The "Black" Clintons Disappear
Sen. Clinton played the race card, Monday morning, January 7 in a television interview. To save her candidacy, she emphasized that she had to play catch up by doing some â€œspade work.â€? Spade work? This is a racially derogatory term. The Democratic Party harbors institutional racism
[I Write What I Like]
I grew up in Georgia under the exclusive, political leadership of white supremacy.
All of its political leaders were Democrats. Gov. Eugene Talmadge, for example, banned all books in public schools that referenced any person of African ancestry. Lester Maddox was elected governor because he had chased Blacks away from his restaurant with an ax handle.
Before 1960, most Blacks in the South had voted for Republican candidates. This class of voters included “Daddy” King and his son, Dr. Martin L. King, Jr. The Voting Rights Act of 1965 reduced the obstacles to voting. It has had no impact on the right of Blacks to political representation.
In 1968, I was residing in Georgia. After I had perused the presidential ballot in 1968, I chose “none of the above.” I had to cast a write-in vote for “Dick Gregory.” This became my modus operandi. Some people credit Gregory’s write-in campaign with paving the road for “Tricky Dick” Nixon’s journey to the White House. New Jersey was a pivotal state.
If I were enrolled in the Democratic Party in 2008, my presidential choice in the New York primary would be Sen. Barack Obama. There would be no hesitation. I am neither a Democrat nor a Republican, however. In politics, you must put the cart before the horse. A political party is more influential than a presidential candidate. For some voters, this is a political riddle.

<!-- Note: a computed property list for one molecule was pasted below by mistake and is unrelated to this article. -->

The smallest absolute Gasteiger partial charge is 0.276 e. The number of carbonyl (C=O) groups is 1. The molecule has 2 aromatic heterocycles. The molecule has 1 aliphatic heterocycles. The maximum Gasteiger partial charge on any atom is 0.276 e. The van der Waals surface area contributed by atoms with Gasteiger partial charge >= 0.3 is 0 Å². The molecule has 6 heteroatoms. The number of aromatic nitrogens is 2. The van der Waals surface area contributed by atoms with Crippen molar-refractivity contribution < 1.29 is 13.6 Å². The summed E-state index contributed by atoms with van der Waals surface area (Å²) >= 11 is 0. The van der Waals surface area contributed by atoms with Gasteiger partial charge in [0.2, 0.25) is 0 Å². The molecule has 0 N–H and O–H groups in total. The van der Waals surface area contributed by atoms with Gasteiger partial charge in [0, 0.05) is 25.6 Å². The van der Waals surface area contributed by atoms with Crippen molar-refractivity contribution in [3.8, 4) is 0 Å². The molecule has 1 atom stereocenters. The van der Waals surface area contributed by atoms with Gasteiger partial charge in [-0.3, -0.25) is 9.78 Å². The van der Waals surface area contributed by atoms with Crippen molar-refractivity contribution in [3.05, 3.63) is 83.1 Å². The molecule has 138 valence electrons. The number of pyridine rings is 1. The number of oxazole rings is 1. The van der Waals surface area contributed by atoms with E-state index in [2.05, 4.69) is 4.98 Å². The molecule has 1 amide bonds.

Aside from being without a political party, Black voters have to face rigged elections. Except in 1992, no Democratic presidential candidate has ever secured the keys to the White House without winning the New Hampshire primary. Afterwards, in 1992, former President Bill Clinton was referred to as “The Comeback Kid.”
Since 1920, New Hampshire has held the distinction of being the first-in-the nation primary. Whites constitute 95 percent of its population. Iowa is 93 percent white. If Sen. Obama had also defeated Sen. Hillary Clinton in New Hampshire, it would have bode well for him in South Carolina. Blacks will take their cue from whites.
Politics in the United States emulates chess. The white pieces on the chessboard always move first. In presidential politics, this is a white primary. It is a device employed to keep Blacks out of the selection process. It was supposedly outlawed by the U.S. Supreme Court in Smith v. Allwright. Slavery was allegedly banned by the Thirteenth Amendment. Each has re-emerged in a different form.
Relative to the New Hampshire primary, the Iowa caucus is more democratic. New Hampshire employs the Australian ballot. This is a back-door literacy test. A caucus, on the other hand, allows for debate. The voters, as well as the presidential candidates, are allowed to engage in verbal warfare.